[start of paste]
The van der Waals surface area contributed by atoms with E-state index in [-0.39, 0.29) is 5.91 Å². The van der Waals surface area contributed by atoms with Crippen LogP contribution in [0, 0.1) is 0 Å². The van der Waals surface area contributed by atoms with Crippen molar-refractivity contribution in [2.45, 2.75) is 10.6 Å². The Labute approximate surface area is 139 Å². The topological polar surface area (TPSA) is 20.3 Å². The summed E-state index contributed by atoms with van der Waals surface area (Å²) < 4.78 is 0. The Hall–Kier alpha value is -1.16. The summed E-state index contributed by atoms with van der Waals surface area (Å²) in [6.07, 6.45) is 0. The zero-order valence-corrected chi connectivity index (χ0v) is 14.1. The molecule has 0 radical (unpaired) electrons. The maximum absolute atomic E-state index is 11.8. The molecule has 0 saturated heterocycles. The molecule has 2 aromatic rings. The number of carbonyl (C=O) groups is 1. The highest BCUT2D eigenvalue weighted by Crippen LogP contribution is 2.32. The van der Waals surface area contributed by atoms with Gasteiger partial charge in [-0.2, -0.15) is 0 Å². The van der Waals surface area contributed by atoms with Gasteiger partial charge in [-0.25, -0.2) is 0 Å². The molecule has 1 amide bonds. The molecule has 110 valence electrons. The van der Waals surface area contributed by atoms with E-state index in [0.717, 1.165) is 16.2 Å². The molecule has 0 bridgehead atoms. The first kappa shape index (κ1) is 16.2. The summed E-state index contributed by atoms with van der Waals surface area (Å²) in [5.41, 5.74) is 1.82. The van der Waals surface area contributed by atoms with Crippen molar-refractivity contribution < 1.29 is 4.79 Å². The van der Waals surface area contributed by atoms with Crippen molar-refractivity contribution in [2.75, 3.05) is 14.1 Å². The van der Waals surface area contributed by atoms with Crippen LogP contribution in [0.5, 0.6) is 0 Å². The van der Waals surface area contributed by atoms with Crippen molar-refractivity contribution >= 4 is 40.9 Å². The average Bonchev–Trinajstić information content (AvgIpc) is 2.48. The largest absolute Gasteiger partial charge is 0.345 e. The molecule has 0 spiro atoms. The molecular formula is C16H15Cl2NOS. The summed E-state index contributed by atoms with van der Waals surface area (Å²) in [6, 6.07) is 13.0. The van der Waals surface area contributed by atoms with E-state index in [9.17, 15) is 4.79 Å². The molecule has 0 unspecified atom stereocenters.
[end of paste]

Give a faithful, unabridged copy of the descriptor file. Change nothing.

The van der Waals surface area contributed by atoms with E-state index in [-0.39, 0.29) is 5.91 Å². The van der Waals surface area contributed by atoms with Crippen LogP contribution in [0, 0.1) is 0 Å². The van der Waals surface area contributed by atoms with Crippen molar-refractivity contribution in [2.45, 2.75) is 10.6 Å². The Labute approximate surface area is 139 Å². The topological polar surface area (TPSA) is 20.3 Å². The summed E-state index contributed by atoms with van der Waals surface area (Å²) < 4.78 is 0. The Hall–Kier alpha value is -1.16. The summed E-state index contributed by atoms with van der Waals surface area (Å²) in [6.07, 6.45) is 0. The zero-order valence-corrected chi connectivity index (χ0v) is 14.1. The molecule has 0 radical (unpaired) electrons. The maximum absolute atomic E-state index is 11.8. The molecule has 0 saturated heterocycles. The molecule has 2 aromatic rings. The number of carbonyl (C=O) groups is 1. The highest BCUT2D eigenvalue weighted by Crippen LogP contribution is 2.32. The van der Waals surface area contributed by atoms with Gasteiger partial charge in [-0.2, -0.15) is 0 Å². The van der Waals surface area contributed by atoms with Gasteiger partial charge in [-0.25, -0.2) is 0 Å². The molecule has 1 amide bonds. The molecule has 110 valence electrons. The van der Waals surface area contributed by atoms with E-state index in [0.717, 1.165) is 16.2 Å². The molecule has 0 bridgehead atoms. The first kappa shape index (κ1) is 16.2. The summed E-state index contributed by atoms with van der Waals surface area (Å²) in [5.41, 5.74) is 1.82. The van der Waals surface area contributed by atoms with Crippen molar-refractivity contribution < 1.29 is 4.79 Å². The van der Waals surface area contributed by atoms with Crippen molar-refractivity contribution in [2.75, 3.05) is 14.1 Å². The van der Waals surface area contributed by atoms with Crippen LogP contribution in [0.5, 0.6) is 0 Å². The van der Waals surface area contributed by atoms with Crippen molar-refractivity contribution >= 4 is 40.9 Å². The average Bonchev–Trinajstić information content (AvgIpc) is 2.48. The largest absolute Gasteiger partial charge is 0.345 e. The molecule has 0 spiro atoms. The molecular formula is C16H15Cl2NOS. The summed E-state index contributed by atoms with van der Waals surface area (Å²) in [6, 6.07) is 13.0. The van der Waals surface area contributed by atoms with E-state index in [9.17, 15) is 4.79 Å². The molecule has 0 unspecified atom stereocenters.